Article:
In most Nepenthes species, the pitcher is composed of a lid, a peristome (ribbed upper rim of the pitcher), a waxy zone and a digestive zone with a pool of digestive fluid (Adams and Smith, 1977; Owen and Lennon, 1999). These zones differ greatly in their geometry, structure, surface architecture and functions. The lid and the peristome of pitchers are supposed to be involved in animal attracting and trapping (Jebb and Cheek, 1997; Owen and Lennon, 1999; Gaume et al., 2002), and the waxy zone has been widely studied for its implications in trapping and preventing the escape of prey (Lloyd, 1942; Juniper and Burras, 1962; Juniper et al., 1989; Gaume et al., 2002, 2004). By contrast, the digestive zone is believed to contribute solely to prey utilisation. For this reason, the digestive zone has been studied mostly for its chemical function in digestion, absorption and transport of the insect- derived nitrogen compounds (Juniper et al., 1989; Schulze et al., 1999; Owen et al., 1999; An et al., 2001). However, this zone may also influence the trapping efficiency of the pitcher, since animals are usually captured and drawn into the digestive fluid (Juniper et al., 1989; Adams and Smith, 1977; Owen and Lennon, 1999). Recent experiments with flies (Drosophila melanogaster) and ants (Iridomyrmex humilis) on epidermal surfaces of the Nepenthes alata pitchers showed that the glandular secretion probably acts mechanically, like a glue, and impedes insect locomotion (Gaume et al., 2002).

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The mechanism of action of the antidiuretic peptide Tenmo ADFa in
Malpighian tubules of Aedes aegypti

The mechanism of action of the antidiuretic peptide Tenmo ADFa in Malpighian tubules of Aedes aegypti

stickiness. Needle posts with a length of approximately 2·mm and an outer diameter of 0.2mm were the broken tips of jeweler’s brooches (purchased from local cooperative jewelers), which were also used to trim the ends of Malpighian tubules. The brooches are made of hardened steel that resists bending when the tips are filed to sharpness. Two such sharpened jewelers brooches are routinely used to fray open the end of Malpighian tubules for in vitro microperfusion and for fluid secretion assays by the method of Ramsay. The use of blunt instruments tends to crush the tubule and seal the lumen.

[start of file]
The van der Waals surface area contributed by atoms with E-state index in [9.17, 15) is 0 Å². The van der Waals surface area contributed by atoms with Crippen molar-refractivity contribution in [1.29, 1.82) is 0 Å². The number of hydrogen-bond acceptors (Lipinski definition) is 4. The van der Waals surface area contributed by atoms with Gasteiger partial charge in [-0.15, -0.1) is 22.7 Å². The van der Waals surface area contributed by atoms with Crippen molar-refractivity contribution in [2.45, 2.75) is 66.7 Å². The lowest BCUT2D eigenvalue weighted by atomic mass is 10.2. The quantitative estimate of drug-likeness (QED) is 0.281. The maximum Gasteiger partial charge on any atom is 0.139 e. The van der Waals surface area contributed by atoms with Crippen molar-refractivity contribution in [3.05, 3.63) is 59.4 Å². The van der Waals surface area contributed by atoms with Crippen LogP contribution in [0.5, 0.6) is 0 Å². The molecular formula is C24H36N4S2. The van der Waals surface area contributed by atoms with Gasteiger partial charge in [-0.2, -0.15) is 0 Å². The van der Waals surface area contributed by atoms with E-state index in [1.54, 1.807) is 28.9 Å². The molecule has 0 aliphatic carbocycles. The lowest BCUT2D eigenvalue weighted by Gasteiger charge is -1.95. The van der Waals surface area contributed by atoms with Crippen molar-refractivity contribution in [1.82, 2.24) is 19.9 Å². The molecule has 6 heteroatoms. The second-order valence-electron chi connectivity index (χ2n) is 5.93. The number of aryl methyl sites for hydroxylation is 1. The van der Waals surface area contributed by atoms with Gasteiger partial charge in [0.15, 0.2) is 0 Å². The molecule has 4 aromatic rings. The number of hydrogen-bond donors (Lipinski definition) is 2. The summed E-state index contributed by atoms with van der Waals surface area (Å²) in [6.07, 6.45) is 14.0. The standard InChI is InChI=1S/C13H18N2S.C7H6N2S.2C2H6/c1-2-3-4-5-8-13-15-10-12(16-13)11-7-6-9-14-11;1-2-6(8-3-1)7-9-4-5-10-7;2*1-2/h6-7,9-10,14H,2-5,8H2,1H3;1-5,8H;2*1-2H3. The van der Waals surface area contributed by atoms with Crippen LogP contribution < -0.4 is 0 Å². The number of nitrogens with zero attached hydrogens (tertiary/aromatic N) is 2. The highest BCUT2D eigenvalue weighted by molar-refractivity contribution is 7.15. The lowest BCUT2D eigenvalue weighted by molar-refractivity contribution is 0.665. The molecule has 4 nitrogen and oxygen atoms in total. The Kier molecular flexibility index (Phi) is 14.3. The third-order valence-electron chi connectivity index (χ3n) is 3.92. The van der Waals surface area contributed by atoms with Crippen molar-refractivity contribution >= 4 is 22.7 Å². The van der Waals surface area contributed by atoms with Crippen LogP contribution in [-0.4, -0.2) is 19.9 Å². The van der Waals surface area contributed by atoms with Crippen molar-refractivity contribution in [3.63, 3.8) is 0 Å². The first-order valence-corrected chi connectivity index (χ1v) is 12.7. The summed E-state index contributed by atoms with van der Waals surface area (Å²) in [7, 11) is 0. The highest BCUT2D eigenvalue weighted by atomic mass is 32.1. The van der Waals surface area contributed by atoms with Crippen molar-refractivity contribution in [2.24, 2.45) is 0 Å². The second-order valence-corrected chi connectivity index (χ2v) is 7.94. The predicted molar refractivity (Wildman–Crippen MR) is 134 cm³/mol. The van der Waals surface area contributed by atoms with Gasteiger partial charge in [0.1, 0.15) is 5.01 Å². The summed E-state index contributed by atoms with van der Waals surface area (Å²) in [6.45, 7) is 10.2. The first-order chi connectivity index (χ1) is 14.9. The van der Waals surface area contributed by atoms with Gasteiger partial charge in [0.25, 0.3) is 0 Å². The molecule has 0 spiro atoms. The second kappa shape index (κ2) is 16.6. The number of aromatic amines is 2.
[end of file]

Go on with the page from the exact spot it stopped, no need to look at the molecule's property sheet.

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Gastric bicarbonate secretion in humans  Effect of pentagastrin, bethanechol, and 11,16,16 trimethyl prostaglandin E2

Gastric bicarbonate secretion in humans Effect of pentagastrin, bethanechol, and 11,16,16 trimethyl prostaglandin E2

Although the stomach is mainly known for its ability to secrete hydrochloric acid, there is increasing evidence that the gastric mucosa also secretes bicarbonate. A simple method for simultaneous measurement of gastric HCO-3 secretion and H+ secretion was developed from a two-component model of gastric secretion. The method, which is based upon gastric juice volume, H+ concentration, and osmolality, was validated both in vitro and in vivo. In 14 healthy human beings, basal gastric HCO-3 secretion averaged 2.6 mmol/h (range, 0.7-8.7 mmol/h). Basal HCO-3 secretion was approximately 50% of basal H+ secretion and there was a significant correlation between basal HCO-3 and H+ secretion in individual subjects (r = 0.79). HCO-3 was secreted in basal nonparietal secretion at a concentration of

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Effects of glucagon, dibutyryl cyclic 3′,5′ adenosine monophosphate, and theophylline on calcitonin secretion in vitro

Effects of glucagon, dibutyryl cyclic 3′,5′ adenosine monophosphate, and theophylline on calcitonin secretion in vitro